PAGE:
Open my wallet and you will find a shabby business card from my former life when jobs lasted more than a week. Alex Nazaruk, teapigs, tea guru. I’m still unsure why this keepsake has such sentimental value. Perhaps, as my first career after University, it captures the zeitgeist of young adulthood? Perhaps it is a reminder of all stories from being part of a small business that grew rapidly from minnows to market leaders (like the time we realised an order for the states required a 13 digit bar code forcing us to drive to our warehouse to hand sticker 100,000 packs in -2°C). Or maybe it reminded me of unfinished business. Because for all the experiences, lessons learned, and biscuit runs to Brentford Morrison’s (I still hold the record at 4:10 secs) there was one major problem that trivialized my title as tea guru: I had never visited a tea plantation.
So last year, when I set about planning my culinary adventure, I sought to rectify this by working on the Dragonwell tea plantation in Hangzhou China. Pretty quickly, though, I realised my timings were a miss and I ended up arriving to find snow covered tea bushes. Undeterred I set about making new plans, re-routing my trip via Darjeeling so that I would arrive during the ‘first flush’ season in which the spring rains produce the very finest and freshest tea leaves of the year.
My second attempt to work on a tea plantation started badly when my lift from the airport was no-where to be seen. My phone had died, my card had stopped working and I hadn’t a cent of cash to quench my thirst in the blistering heat. Hours passed and still my lift failed to arrive. I took a gamble and hiked my way from the airport in a bid to find somewhere with internet (anyone who has visited Bagdogra will know just how difficult this is). In a strange twist of fate, a local sporting an England cricket hat raced towards me on the dirt track. By the virtue of the fact I was a. English, b. knew who Kevin Pietersen was and c. had actually been watching the T20 world cup, he escorted me to his mates hut where I sat between two cows, using their computer to call the plantation. A replacement car was on its way. Believe it or not KP had saved the day!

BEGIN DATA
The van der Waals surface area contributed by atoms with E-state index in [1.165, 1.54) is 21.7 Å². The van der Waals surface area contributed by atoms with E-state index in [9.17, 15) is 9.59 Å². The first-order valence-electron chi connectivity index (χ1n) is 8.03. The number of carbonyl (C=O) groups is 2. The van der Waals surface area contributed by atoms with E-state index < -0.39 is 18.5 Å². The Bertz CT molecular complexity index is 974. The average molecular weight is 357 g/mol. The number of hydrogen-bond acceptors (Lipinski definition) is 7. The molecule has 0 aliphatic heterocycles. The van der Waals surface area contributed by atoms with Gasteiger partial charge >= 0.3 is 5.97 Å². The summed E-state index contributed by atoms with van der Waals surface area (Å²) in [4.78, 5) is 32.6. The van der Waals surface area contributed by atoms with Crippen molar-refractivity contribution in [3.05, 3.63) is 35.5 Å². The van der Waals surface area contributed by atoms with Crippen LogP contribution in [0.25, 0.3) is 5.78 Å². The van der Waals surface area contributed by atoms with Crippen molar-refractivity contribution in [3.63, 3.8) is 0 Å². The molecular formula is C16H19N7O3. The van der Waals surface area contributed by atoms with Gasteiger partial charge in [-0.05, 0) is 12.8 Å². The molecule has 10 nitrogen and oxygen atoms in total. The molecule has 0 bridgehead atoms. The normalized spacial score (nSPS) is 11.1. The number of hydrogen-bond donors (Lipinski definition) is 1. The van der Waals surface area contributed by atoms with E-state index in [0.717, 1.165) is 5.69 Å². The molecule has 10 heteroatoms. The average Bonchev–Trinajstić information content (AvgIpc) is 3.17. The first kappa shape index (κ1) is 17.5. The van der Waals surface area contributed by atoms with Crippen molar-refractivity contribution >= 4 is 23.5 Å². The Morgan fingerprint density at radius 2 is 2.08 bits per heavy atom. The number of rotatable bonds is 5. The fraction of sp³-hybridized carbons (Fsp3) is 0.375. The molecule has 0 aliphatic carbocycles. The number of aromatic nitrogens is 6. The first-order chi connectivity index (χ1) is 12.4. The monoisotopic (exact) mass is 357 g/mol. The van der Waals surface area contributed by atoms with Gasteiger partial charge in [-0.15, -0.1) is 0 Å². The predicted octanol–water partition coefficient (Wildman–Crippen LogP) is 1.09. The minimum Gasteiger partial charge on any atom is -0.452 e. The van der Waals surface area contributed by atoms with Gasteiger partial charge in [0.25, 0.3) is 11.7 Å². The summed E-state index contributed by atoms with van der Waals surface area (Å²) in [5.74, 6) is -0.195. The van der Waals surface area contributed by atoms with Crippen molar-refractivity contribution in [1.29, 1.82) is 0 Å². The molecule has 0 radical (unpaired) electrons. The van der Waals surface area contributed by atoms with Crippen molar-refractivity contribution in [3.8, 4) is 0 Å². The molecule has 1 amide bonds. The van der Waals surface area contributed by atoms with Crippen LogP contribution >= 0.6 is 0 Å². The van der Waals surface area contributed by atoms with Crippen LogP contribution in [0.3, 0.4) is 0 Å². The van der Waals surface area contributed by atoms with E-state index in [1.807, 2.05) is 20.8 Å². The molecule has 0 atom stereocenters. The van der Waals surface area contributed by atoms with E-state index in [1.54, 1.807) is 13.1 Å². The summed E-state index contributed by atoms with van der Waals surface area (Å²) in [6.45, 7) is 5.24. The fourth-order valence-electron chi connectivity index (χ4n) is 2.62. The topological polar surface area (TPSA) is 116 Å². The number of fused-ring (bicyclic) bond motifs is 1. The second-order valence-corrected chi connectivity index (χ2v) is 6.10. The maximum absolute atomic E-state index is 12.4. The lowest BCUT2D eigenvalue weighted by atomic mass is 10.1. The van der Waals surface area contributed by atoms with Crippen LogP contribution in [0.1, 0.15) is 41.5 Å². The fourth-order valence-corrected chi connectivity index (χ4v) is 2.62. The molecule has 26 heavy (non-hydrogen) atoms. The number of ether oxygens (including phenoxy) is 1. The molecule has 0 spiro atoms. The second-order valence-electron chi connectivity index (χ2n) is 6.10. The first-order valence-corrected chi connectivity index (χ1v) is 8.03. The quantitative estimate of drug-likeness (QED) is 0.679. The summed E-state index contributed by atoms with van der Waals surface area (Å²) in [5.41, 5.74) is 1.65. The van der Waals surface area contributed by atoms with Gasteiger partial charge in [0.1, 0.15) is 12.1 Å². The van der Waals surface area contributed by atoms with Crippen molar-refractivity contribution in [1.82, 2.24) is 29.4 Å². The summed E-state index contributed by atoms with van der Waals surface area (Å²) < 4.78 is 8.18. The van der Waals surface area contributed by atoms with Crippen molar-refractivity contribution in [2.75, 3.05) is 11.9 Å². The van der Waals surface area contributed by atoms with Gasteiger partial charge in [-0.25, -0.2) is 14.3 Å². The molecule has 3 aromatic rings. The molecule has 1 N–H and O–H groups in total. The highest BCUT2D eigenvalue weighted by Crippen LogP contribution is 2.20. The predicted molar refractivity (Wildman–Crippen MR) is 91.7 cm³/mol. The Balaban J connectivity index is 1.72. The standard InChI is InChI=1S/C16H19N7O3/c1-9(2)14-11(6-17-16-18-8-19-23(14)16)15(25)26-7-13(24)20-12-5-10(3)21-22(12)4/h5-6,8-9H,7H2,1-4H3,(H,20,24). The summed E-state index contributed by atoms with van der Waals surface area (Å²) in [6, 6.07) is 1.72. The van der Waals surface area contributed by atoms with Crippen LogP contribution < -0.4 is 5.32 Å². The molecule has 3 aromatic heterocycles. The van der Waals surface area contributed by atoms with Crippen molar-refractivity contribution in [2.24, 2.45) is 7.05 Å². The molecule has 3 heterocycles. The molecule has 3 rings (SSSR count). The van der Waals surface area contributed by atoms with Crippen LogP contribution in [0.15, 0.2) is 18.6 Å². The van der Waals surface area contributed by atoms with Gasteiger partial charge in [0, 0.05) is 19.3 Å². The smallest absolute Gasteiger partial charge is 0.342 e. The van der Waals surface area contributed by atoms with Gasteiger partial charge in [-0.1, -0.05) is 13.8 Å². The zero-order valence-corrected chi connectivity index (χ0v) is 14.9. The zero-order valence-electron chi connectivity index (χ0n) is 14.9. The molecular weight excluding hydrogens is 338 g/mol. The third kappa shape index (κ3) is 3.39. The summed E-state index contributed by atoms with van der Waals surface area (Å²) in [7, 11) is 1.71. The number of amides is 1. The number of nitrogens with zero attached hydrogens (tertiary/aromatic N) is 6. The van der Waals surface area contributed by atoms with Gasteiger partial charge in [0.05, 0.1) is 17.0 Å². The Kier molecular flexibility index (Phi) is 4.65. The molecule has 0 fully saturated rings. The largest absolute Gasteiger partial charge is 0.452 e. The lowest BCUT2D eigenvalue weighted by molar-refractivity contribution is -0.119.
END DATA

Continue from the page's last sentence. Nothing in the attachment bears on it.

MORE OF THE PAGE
As we ascended the mountains to the town of Darjeeling, the delay in my car’s arrival became immediately obvious as we picked up not one but two flat tyres from the ragged road. The first caused little trouble, a quick change on the mountain side as the sunset in the distance on some of the most breath-taking scenery I had encountered on my travels. The second however, required us to drive slowly till we stumbled across a road side garage where, unsurprisingly, we joined a long queue of others who suffered a familiar fate.
After a long 36 hour journey, from a Thai tropical island to 7000 ft into the Himalayas, I finally arrived at my hotel in a world that time forgot. The lack of sleep only served to heighten the illusion I was a colonial Englishman in the 1860s. An elderly Indian chap plonked out show tunes on the piano as I sat by the fire-place sipping cherry brandy, surrounded by oak panelling, teak furniture and Daniell lithographs. I lasted all of two minutes until I drifted fast asleep.
The following day began at the crack of dawn. Still weary from the trip I put on my headscarf, attached my basket and trudged down the mountainside to start my day’s work. I would be spending the day with one of teapigs suppliers Happy Valley, who are the oldest and highest plantation in town established in 1854. Altitude, antique trees and heritage translate into excellent quality tea, with some batches fetching over $100 a kilo at auction. Imagine the grand cru champagne of the tea world and you’re somewhere close.
I greeted the Happy Valley tea ladies who unlike me were in good spirits for such an ungodly hour. They explained it was important we picked early as even a few extra hours of sunlight can impact on the quality. My task was to pick only the youngest and most tender two leaves and a bud on the tea trees, some of which were so fresh they had yet to lose their tiny white hairs all along the leaf – a bushy sign of quality. I trailed the ladies as they sang their way up the mountainside, picking with just the one hand until I mastered the skill, and lobbing the fresh leaves over my head into the basket behind. I paused to close my eyes and draw in a deep breath. The early morning dew had accented the aromas of the fields and the air was filled with aromas of freshly mown grass only sweeter and more floral. I would not forget this moment in a hurry.
We darted across streams, through woodland, and up, down and along the mountain side all while the smiling ladies giggled away at arguably the first man, let alone foreigner, to spend a day working with them. After several hours picking I had built up some appetite and so I was thrilled to stop for a lunch of homemade pickles, chapatis and dhal. With great pride the plantation manager, Arun Sharma presented me with some homemade chili sauce – one the finest I had ever tasted.
The afternoon continued by ascending over 1000ft while picking, something that proved exceptionally challenging at high altitude when the heat of the day broke through the clouds. At the end of tiring day despite my best efforts I returned to the factory having only picked 500g – a far cry from the 3kg of my mentoring tea ladies. I helped the men of the factory bring the tea leaves inside, where we scattered them in troughs to wither over night.
Exhausted doesn’t begin to cover it, but in spite of this, the satisfaction of finally living out an experience I used to dream about so often from my desk at teapigs had me beaming with delight. Tomorrow I would take my 500g of tea and manufacture it into some very special hand produced first flush tea. But for now, time for some rest. Someone put the kettle on.